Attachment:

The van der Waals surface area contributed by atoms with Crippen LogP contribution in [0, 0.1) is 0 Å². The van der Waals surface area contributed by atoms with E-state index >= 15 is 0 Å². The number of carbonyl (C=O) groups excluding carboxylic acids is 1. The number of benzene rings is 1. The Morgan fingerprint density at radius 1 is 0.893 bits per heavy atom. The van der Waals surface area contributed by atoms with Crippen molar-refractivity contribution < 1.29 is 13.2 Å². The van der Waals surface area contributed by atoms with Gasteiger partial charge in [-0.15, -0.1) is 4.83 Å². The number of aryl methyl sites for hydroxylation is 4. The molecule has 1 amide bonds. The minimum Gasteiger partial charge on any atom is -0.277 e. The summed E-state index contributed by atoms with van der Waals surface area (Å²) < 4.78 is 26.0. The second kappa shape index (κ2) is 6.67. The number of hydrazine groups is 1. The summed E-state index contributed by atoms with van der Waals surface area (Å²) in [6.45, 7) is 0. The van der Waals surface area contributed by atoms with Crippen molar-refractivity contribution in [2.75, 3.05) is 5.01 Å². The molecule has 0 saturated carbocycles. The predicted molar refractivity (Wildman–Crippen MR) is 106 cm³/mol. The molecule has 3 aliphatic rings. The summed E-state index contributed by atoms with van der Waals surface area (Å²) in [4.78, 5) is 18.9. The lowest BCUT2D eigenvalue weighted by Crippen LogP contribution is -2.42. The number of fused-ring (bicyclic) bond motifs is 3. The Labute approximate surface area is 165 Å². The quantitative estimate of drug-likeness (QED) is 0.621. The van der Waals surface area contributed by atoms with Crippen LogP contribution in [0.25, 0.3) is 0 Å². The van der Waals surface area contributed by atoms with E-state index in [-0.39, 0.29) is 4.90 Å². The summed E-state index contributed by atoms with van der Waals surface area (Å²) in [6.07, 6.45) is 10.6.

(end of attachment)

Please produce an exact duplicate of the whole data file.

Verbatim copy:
The van der Waals surface area contributed by atoms with Crippen LogP contribution in [0, 0.1) is 0 Å². The van der Waals surface area contributed by atoms with E-state index >= 15 is 0 Å². The number of carbonyl (C=O) groups excluding carboxylic acids is 1. The number of benzene rings is 1. The Morgan fingerprint density at radius 1 is 0.893 bits per heavy atom. The van der Waals surface area contributed by atoms with Crippen molar-refractivity contribution < 1.29 is 13.2 Å². The van der Waals surface area contributed by atoms with Gasteiger partial charge in [-0.15, -0.1) is 4.83 Å². The number of aryl methyl sites for hydroxylation is 4. The molecule has 1 amide bonds. The minimum Gasteiger partial charge on any atom is -0.277 e. The summed E-state index contributed by atoms with van der Waals surface area (Å²) < 4.78 is 26.0. The second kappa shape index (κ2) is 6.67. The number of hydrazine groups is 1. The summed E-state index contributed by atoms with van der Waals surface area (Å²) in [6.45, 7) is 0. The van der Waals surface area contributed by atoms with Crippen molar-refractivity contribution in [2.75, 3.05) is 5.01 Å². The molecule has 0 saturated carbocycles. The predicted molar refractivity (Wildman–Crippen MR) is 106 cm³/mol. The molecule has 3 aliphatic rings. The summed E-state index contributed by atoms with van der Waals surface area (Å²) in [4.78, 5) is 18.9. The lowest BCUT2D eigenvalue weighted by Crippen LogP contribution is -2.42. The number of fused-ring (bicyclic) bond motifs is 3. The Labute approximate surface area is 165 Å². The quantitative estimate of drug-likeness (QED) is 0.621. The van der Waals surface area contributed by atoms with Crippen LogP contribution in [0.25, 0.3) is 0 Å². The van der Waals surface area contributed by atoms with E-state index in [-0.39, 0.29) is 4.90 Å². The summed E-state index contributed by atoms with van der Waals surface area (Å²) in [6.07, 6.45) is 10.6.